The ashrams of Rishikesh are globally renowned for the serene environment. Lunch will be at Choti Wala Restaurant that is famous for a man with a long upright strand of hair (Choti) to be welcoming the guests at the entrance of this eatery. Or choose to lunch at the German Bakery, very old and popular restaurant which serves great deserts, sizzlers and their own baked cookies which are really awesome. This happening restaurant has the best view of the Ganges and has really good international food. It’s one of the busiest places in Lakshman Jhula for good reason.
A walk down the banks of Rishikesh around Laxman Jhula and Ram Jhula is another enriching experience that will be the highlight of this tour and of course the evening Parmarth Niketan Ganges aarti.
Back to hotel and overnight at hotel in Rishikesh.
Day 07: Rishikesh / Haridwar / Rishikesh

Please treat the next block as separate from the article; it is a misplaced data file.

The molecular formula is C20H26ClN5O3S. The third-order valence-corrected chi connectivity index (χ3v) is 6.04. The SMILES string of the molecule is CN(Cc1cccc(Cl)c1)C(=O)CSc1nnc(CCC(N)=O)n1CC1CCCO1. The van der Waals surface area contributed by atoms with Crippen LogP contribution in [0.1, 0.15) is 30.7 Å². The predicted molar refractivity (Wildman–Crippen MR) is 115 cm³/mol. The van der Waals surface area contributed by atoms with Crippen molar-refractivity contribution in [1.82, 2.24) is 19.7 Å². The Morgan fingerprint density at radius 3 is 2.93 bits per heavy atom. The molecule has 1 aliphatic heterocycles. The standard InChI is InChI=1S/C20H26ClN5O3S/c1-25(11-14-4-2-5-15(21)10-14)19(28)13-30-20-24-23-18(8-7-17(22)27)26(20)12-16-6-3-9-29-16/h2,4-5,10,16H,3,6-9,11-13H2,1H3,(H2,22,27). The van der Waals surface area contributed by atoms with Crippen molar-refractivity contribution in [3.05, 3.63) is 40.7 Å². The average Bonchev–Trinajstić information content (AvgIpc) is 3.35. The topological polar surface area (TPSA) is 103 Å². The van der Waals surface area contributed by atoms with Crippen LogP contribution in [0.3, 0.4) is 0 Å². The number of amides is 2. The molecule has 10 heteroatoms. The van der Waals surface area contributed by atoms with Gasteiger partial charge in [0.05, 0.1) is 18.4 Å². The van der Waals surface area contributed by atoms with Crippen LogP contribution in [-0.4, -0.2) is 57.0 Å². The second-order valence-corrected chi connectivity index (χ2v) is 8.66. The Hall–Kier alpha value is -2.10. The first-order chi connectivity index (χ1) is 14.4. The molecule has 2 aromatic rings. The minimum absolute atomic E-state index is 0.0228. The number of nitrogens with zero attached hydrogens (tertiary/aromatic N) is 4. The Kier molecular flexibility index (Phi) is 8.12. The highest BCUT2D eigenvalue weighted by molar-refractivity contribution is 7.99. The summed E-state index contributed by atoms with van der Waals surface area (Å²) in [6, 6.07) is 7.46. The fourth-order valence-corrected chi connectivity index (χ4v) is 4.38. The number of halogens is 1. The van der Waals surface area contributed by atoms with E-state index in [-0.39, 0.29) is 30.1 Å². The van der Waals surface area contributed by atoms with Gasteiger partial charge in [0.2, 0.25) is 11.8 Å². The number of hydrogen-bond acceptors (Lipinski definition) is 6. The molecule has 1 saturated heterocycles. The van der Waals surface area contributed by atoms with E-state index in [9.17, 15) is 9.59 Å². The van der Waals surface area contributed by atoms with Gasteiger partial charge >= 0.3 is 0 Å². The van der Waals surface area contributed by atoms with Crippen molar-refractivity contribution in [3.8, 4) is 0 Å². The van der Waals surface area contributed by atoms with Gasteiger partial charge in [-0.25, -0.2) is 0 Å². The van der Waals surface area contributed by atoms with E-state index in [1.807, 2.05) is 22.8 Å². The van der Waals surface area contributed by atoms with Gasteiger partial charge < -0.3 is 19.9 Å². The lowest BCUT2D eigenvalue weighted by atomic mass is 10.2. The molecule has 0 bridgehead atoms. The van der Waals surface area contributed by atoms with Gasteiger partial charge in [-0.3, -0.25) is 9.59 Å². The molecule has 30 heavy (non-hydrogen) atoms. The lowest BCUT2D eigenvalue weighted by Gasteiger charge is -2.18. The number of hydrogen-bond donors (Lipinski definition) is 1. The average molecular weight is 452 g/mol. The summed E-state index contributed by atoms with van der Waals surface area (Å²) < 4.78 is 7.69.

Breakfast at hotel and post breakfast today we take an excursion to Haridwar (25 kms / 30 min). Haridwar is a holy city of India. It is believed to be as old as Varanasi. Haridwar has a distinction of holding the Kumbh mela every 6th and 12th year on the famous Har ki Paudi Ghat. Meaning of is The Gateway to God, with ‘Hari’ meaning God and ‘dwar’ meaning the gate. Haridwar is regarded as one of the seven holiest places to the Hindus. Later explore the city of Haridwar visiting Mansa Devi Temple, Pawan Dham and Daksha Temple.
Evening proceed for Ganga Aarti ceremony at Har Ki Pauri (Ganges Ghats) and enjoy a visit to the traditional local bazaar .Har ki Pauri Ghat, to witness the evening Aarti. Har ki Paudi means Steps (Paudi) of Shiva (Har). It is believed that Lord Shiva and Lord Vishnu visited the ghat in the vedic era. The ghat is said to have a large footprint, supposed to be that of Vishnu. Legends have it that Lord Brahma too had performed a Yagna (Prayers) at the banks of Ganga, on Har ki Paudi. Later Shiva visited the place and found it suitable to release Ganga on the plains. The sacred ghat was constructed by King Vikramaditya in memory of his brother Bhartrihari.
Back to hotel and overnight at Rishikesh.
Day 08: Rishikesh
Enjoy your breakfast at the hotel and post breakfast today we will visit Vashisit Cave.